Wallid Guergour | Information on materials, zinc



Wallid Guergour | Information on materials, zinc.

The third most important metal (after iron and copper), zinc is a shiny blue-grey metal that is brittle at room temperature.
This metal is often chosen for its resistance to atmospheric corrosion and is therefore used mainly for galvanisation and as an additive in bronzes and brasses.
With the industrialisation of the modern world, the consumption of zinc has increased (transport, infrastructure, building, industrial equipment), partly because of its chemical properties.
Zinc is also used in health, as this trace element plays an indispensable role in growth, immune response and neurological functions.

The family of zinc alloys includes a plethora of compounds, zinc is commonly combined with copper (brass), aluminium (zicral), magnesium (zamak), copper and nickel (virenium) and even cadmium and titanium.
The mechanical properties are modified by the chemical composition, but also by the thermo-mechanical treatments undergone
(annealing, structural hardening, etc.). Thus, some alloys are designed for die-casting others are used in goldsmithing, or used for certain brazes, or for roofing and gutters.
The most common process for casting zinc alloy parts is still die-casting.

In recent decades, as with copper and gold, the industrialisation of the modern world has greatly increased zinc consumption.
Of the total zinc consumed in the world today, approximately 30% of production comes from recycling and 70% from mining.
The zinc mining industry is relatively fragmented, with Asia becoming the main producer after the American continent, while activity in France has been halted.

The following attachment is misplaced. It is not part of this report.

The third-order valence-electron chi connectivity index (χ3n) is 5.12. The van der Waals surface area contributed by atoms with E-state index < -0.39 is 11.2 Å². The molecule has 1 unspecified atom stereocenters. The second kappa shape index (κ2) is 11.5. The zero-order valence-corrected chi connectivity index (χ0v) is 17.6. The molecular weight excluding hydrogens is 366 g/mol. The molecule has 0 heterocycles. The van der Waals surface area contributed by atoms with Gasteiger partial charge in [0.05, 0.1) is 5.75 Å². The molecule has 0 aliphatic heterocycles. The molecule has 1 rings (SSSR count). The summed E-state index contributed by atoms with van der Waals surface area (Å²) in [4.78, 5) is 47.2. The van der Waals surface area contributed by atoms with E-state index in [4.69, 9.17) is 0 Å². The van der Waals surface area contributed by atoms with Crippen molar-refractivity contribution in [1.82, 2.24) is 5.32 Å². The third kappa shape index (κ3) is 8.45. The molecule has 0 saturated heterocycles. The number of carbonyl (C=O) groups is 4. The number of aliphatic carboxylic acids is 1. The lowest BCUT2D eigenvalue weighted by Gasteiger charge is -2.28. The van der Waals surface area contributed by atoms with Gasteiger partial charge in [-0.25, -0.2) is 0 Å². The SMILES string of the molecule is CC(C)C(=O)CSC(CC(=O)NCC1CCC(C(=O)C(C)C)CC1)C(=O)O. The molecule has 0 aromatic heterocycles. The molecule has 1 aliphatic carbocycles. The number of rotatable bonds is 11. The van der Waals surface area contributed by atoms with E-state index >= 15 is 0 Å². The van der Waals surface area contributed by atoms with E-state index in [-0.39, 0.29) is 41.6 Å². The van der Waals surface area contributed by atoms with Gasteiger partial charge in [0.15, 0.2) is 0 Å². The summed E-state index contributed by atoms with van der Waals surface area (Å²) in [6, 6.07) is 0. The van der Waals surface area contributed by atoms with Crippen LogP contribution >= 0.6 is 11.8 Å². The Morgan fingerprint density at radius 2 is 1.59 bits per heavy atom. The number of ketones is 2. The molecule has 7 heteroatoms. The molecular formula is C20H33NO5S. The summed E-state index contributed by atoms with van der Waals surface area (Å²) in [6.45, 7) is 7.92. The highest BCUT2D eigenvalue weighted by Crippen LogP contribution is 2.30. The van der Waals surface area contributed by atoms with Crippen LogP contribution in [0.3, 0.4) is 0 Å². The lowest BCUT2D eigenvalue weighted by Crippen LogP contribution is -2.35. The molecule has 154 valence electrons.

Zinc ores are essentially sulphide ores (blende and würtzite) of varying degrees of complexity depending on their mineral associations, with some deposits of oxidised ores (zincite, hydrozincite and smithsonite).
Today, the main processing method for zinc concentrates is sulphuric acid hydrometallurgy.
First, the zinc ores are roasted to oxidise the zinc sulphides.
This roasting, using the fluidised bed technique, results in the formation of sulphur dioxide, which is used for the production of sulphur or sulphuric acid.

Here is an article about tungsten

In the field of anti-corrosion, particularly in the automotive sector, new coatings have been developed using zinc-based co-deposits that are comparable or even more effective than pure zinc coatings.
These alloyed systems, mainly zinc-nickel, zinc-nickel-iron and zinc-cobalt, also allow the creation of finishes for specific purposes.

In terms of recycling, on average 45% of zinc-containing waste is recycled.
Some products such as zinc sheet roofing have a rate of over 90%.
Conversely, the rate is zero for zinc in pharmaceutical products.